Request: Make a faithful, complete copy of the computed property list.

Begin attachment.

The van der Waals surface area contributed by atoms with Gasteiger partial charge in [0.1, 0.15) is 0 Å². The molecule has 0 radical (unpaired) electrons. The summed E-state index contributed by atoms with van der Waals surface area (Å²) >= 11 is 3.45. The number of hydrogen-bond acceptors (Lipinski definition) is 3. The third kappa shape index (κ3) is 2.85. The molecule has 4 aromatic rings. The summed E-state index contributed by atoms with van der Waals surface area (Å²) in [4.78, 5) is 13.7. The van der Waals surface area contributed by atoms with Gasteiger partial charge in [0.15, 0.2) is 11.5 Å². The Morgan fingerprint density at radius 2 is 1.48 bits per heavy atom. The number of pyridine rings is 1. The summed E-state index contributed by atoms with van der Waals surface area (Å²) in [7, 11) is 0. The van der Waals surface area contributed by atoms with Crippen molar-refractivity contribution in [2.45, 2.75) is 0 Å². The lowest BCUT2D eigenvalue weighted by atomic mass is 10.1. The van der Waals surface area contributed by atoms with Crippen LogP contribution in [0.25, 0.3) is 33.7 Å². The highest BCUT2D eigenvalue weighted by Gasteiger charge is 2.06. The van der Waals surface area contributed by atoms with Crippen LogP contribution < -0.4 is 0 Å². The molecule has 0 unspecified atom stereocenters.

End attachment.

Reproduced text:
The van der Waals surface area contributed by atoms with Gasteiger partial charge in [0.1, 0.15) is 0 Å². The molecule has 0 radical (unpaired) electrons. The summed E-state index contributed by atoms with van der Waals surface area (Å²) >= 11 is 3.45. The number of hydrogen-bond acceptors (Lipinski definition) is 3. The third kappa shape index (κ3) is 2.85. The molecule has 4 aromatic rings. The summed E-state index contributed by atoms with van der Waals surface area (Å²) in [4.78, 5) is 13.7. The van der Waals surface area contributed by atoms with Gasteiger partial charge in [0.15, 0.2) is 11.5 Å². The Morgan fingerprint density at radius 2 is 1.48 bits per heavy atom. The number of pyridine rings is 1. The summed E-state index contributed by atoms with van der Waals surface area (Å²) in [7, 11) is 0. The van der Waals surface area contributed by atoms with Crippen molar-refractivity contribution in [2.45, 2.75) is 0 Å². The lowest BCUT2D eigenvalue weighted by atomic mass is 10.1. The van der Waals surface area contributed by atoms with Crippen LogP contribution in [0.25, 0.3) is 33.7 Å². The highest BCUT2D eigenvalue weighted by Gasteiger charge is 2.06. The van der Waals surface area contributed by atoms with Crippen LogP contribution < -0.4 is 0 Å². The molecule has 0 unspecified atom stereocenters.